Mutagenic effectiveness usually means the rate of mutation as related to dose. Mutagenic efficiency refers to the mutation rate in relation to damage. Studies on comparative mutagenic effectiveness and efficiency of two physical (gamma rays and fast neutrons) and two chemical mutagens (NMU and EMS) on two desi (G 130 & H 214), one kabuli (C 104) and one green seeded (L 345) chickpea (Cicer arietinum L.) have been reported. The treatments included three doses each of gamma rays (400, 500 and 600 Gy) and fast neutrons (5, 10 and 15 Gy) and two concentrations with two different durations of two chemical mutagens, NMU 0.01% 20h and 0.02% 8h) and EMS (0.1% 20h and 0.2% 8h). Results indicated that chemical mutagens, particularly NMU are not only more effective but also efficient than physical mutagens in inducing mutations in chickpea. Mutagenic effectiveness and efficiency showed differential behaviour depending upon mutagen and varietal type. Chemical mutagens were more efficient than physical in inducing cholorophyll as well as viable and total number of mutations. Among the mutagens NMU was the most potent, while in the physical, gamma rays were more effective. Out of four mutagens, NMU was the most effective and efficient in inducing a high frequency and wide spectrum of chlorophyll mutations in the M2 followed by fast neutrons. While gamma rays showed least effectiveness, EMS was least efficient mutagens. Major differences in the mutagenic response of the four cultivars were observed. The varieties of desi type were more resistant towards mutagenic treatment than kabuli and green seeded type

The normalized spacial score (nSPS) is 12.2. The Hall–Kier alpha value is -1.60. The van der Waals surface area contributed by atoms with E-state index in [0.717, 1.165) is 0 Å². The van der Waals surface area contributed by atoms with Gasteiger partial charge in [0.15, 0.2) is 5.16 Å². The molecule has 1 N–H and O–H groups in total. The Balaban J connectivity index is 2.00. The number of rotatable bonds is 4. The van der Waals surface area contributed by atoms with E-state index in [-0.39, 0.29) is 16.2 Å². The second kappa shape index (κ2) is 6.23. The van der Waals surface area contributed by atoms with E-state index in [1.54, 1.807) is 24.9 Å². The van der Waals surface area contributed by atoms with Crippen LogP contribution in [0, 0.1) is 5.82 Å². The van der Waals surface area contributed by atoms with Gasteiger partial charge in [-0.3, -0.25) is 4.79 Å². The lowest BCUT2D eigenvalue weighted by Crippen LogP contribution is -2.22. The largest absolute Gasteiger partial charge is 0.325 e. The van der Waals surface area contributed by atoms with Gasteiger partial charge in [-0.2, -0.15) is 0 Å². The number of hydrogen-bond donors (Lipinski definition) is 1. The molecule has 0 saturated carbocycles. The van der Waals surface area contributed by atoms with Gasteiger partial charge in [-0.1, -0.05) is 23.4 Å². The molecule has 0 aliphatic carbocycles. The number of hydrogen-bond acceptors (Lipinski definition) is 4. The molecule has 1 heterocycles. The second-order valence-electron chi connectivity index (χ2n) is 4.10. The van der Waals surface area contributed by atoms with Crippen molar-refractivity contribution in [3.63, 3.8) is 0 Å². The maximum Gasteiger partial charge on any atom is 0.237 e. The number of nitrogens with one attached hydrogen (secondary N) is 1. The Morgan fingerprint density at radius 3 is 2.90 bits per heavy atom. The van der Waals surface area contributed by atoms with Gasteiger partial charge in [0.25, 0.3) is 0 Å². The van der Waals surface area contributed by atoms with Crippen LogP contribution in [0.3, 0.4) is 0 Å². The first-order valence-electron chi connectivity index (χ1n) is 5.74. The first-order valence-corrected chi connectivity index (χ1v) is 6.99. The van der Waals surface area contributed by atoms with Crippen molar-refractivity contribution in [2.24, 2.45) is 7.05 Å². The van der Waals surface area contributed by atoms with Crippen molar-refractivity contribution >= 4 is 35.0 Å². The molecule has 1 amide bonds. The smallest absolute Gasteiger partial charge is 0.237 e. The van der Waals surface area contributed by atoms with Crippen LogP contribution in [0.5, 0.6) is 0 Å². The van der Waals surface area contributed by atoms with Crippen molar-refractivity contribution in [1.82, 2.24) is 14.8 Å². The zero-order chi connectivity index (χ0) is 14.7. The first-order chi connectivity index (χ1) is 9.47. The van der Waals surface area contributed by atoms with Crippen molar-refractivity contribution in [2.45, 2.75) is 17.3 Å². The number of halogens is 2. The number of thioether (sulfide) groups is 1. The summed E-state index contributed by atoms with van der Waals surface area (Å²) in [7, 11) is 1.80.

18. Investigation of genes encoding calcineurin B-like protein family in legumes and their expression analyses in chickpea (Cicer arietinum L..

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    Mukesh Kumar Meena